116 3rd St SE
Cedar Rapids, Iowa 52401
IOWA CITY -- Iowa took the "first to offer" gambit with Austin Blythe to the extreme.
The Iowa staff floated Blythe a scholarship offer in June 2009, when he was a 16-year-old junior at Williamsburg High School. Iowa was way ahead of the curve here. So much so, it kind of freaked out the community. The offer almost came during his sophomore year, not long after Blythe claimed the first of three state heavyweight wrestling championships.
"I think we held them off from offering for a little bit," Williamsburg football coach Curt Ritchie said. "Myself and his parents didn't know if he could play at that level and didn't know how it would affect him as far as preparation went."
Blythe didn't pull the trigger right away, but did eventually say yes to the Hawkeyes the spring before his senior season. "First to offer" paid off. Offers from Wisconsin, Iowa State, Kansas State and Kansas came in. An offer and a visit from Stanford gave Blythe some pause.
Coaches from Florida and Oregon also stopped by the Williamsburg High School to chat. Yes, the Urban Meyer two-time national championship Florida and the 2011 national runner-up Oregon found their way to Williamsburg, the one in Iowa, not the history buff's paradise in Virginia.
The early offer from the Hawkeyes didn't skew Blythe's perspective, either.
"It really turned out to be the opposite once they did offer, he showed even more motivation on his part to continue to improve and get better," Ritchie said. "I think it was a good thing to get the offer that early. It made him realize it was out there for if he wants to keep working."
So, it probably shouldn't be a surprise that Blythe, as a 6-3, 275-pound redshirt freshman, has seemingly won the right guard spot. He was No. 1 when camp started and hasn't budged. He also doubles down as a part-timer at No. 2 center, which might foreshadow where he eventually ends up.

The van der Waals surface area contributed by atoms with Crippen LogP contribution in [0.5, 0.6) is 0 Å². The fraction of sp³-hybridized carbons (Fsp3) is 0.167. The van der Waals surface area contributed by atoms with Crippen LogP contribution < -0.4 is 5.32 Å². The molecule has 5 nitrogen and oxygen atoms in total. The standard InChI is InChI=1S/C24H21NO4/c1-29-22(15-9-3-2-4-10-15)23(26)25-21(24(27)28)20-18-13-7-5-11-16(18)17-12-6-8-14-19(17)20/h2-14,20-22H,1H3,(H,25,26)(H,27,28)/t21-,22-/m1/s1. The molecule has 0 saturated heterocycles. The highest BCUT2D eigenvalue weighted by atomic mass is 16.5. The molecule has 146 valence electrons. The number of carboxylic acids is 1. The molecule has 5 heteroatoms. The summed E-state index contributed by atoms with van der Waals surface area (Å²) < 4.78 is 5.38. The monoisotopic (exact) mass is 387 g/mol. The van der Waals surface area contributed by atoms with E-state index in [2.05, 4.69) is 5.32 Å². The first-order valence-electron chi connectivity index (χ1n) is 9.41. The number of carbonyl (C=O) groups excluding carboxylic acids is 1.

Blythe has followed a crazy philosophy to put himself in position to be the first redshirt freshman to start on Iowa's O-line since Riley Reiff, yes, the former Hawkeye and first-round draft pick of the Detroit Lions last April.
Blythe listens and he works hard. That's so crazy that, yeah, it can work.
"I think work ethic and hardness, for lack of a better term," first-year Iowa offensive line coach Brian Ferentz said. "Guys who can come everyday and have some consistency about how they approach things, I think that's going to set anybody apart in our group."
Blythe has never been afraid of a physical test. Blythe's wrestling resume will back that up. You can definitely file that under "hardness."
He finished his career 187-11 and holds the Iowa prep record with 143 career pins. He finished 50-1 as a senior with three heavyweight titles and a runner-up finish as a freshman heavyweight.
"The mentality and physicality that comes with wrestling definitely translates to football, positioning, hand placement, that all comes together," Blythe said. "Wrestling is a 'go get 'em sport.' Football is a very physical sport, but it's a different kind of physical."
Iowa head coach Kirk Ferentz fell in love with the idea of "wrestlers as offensive linemen" during his first stint at Iowa, as offensive line coach from 1981 to 1989. Mark Sindlinger was a four-year letter winner for Ferentz from 1983-86. He also wrestled, winning two Big Ten titles and finishing fourth and sixth in the NCAA meet.
Brian Ferentz, a wrestler himself during his prep days at Iowa City High, has his eye set on the same traits.
"I think we obviously like to recruit anybody with a wrestling background, for a lot of reasons," Brian Ferentz said. "People talk about leverage and things like that, but No. 1 is work ethic.